My daughter has been complaining in her recent emails about a family on her street in Bellevue, WA.
They’ve cut down two lovely Douglas fir trees, the kind that startle Easterners like me not used to arboreal skyscrapers, many of them magisterial in their silent dignity bequeathed by longevity.
Bellevue, a fast growing suburb adjacent to Seattle, still enjoys a fecundity most urban areas in America can only envy. When I was there a few weeks ago, I relished walking myriad needle softened pathways of the city’s several forested trails bisecting an urban landscape. Apparently, however, the area has also attracted a newer influx indifferent to the charms of a bucolic setting.
These neighbors complain that their trees were messy. They tired of the needles falling on their roof and car. Around the corner, another neighbor recently did the same thing for the sake of planting a garden free of shade. In its slovenliness, it appears she’s made things worse, not better.
Meanwhile, the company that’s done the cutting directly goes about soliciting customers door-to-door on a regular basis. One of the cutters bragged to my daughter, obviously relishing her displeasure, that he likes chopping down trees.
Unfortunately, we live in an America that prides itself on a free economy, with consumers having sovereignty over their choices. Sadly, in this case, these individuals opted to buzz-saw these magnificent sentries of public health into oblivion for convenience sake.
It’s the way things work in a mutual exchange between the entrepreneurs of the market place, motivated by money, igniting consumer sentiment often detrimental in its long term consequences; for example, alcohol and cigarettes. George Akerlof and Robert Shiller, Nobel Prize winners, term it a “manipulation of focus” in their insightful new book, Phishing for Phools: The Economcs of Manipulation and Deception (Princeton University Press).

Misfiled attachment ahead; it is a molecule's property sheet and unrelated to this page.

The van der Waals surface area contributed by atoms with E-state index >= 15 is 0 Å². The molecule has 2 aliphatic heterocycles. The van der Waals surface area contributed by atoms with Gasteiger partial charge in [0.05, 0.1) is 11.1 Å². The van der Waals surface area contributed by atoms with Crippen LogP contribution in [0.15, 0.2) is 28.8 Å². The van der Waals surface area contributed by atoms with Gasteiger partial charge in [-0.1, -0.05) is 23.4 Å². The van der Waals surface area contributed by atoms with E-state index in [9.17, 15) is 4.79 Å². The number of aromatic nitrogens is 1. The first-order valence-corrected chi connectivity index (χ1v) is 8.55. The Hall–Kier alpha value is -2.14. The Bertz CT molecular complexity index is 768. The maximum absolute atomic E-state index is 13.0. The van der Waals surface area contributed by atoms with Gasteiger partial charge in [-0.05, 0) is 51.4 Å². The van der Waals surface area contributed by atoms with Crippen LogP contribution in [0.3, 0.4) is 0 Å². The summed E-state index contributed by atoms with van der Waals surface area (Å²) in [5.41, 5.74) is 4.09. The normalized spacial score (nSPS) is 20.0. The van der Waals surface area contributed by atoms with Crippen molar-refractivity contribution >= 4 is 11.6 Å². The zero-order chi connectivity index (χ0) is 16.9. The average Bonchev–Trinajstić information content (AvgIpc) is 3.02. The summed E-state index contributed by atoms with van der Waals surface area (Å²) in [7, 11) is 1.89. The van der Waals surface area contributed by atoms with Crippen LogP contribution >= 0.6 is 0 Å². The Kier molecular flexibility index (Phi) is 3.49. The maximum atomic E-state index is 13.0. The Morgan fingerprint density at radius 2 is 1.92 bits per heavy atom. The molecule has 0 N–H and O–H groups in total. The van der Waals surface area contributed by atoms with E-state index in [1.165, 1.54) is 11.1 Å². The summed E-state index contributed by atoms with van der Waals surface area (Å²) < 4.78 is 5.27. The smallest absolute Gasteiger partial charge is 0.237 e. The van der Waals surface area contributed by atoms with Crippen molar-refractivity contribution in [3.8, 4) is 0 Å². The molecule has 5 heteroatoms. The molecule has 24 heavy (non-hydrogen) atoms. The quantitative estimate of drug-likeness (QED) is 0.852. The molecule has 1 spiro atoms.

Phishing is their term for business interests that phish (i. e., angle) to get phools (consumers) such as you and me to do their bidding to the detriment of ourselves. Think banks, pharmaceuticals, real estate agents, etc.
There are two kinds of phools: those who fall for the falsity of the phishers’ claims and those, the vast majority of the public, who succumb to their own emotions, prone to making bad decisions simply because they initially feed their emotional wants. You see this in matters of health where our predominant diseases such as atherosclerosis, diabetes and often cancer arise from faulty lifestyle choices such as the wrong food, overeating, indulging in alcohol, or not exercising.
It’s this way of doing things, in this case, overblown avarice with its bubble effect that led to the colossal recession of 2008.
In sum, what’s been happening in my daughter’s neighborhood, threatening its pristine uniqueness, is a facsimile of the phisher-phool conundrum writ large, neighbors manipulated into opting unwittingly against their long term interests.
Maybe you think this is all nonsense. Property owners have the right to do as they like.
But have they the right to harm the public-interest, given the menace of air pollution and global warming, by cutting down their trees?
And what about the neighborhood aesthetic? Hurrah for neighborhood associations!
We aren’t disconnected beings. Yes, we are our brothers’ keepers.
Bellevue government needs to get itself in gear. Trees are public domain just like telephone poles and street lights. Good government is on to this. Consider New York which just completed planting one million trees or Boston which plans to plant 100,000.
It’s estimated that planting trees in urban areas reduces energy use up to 50%. Just one tree absorbs up to 8 pounds of air pollution annually. Trees increase property value. Studies show people drive slower on tree lined streets. They add beauty and lend character.
Let’s not be phouls!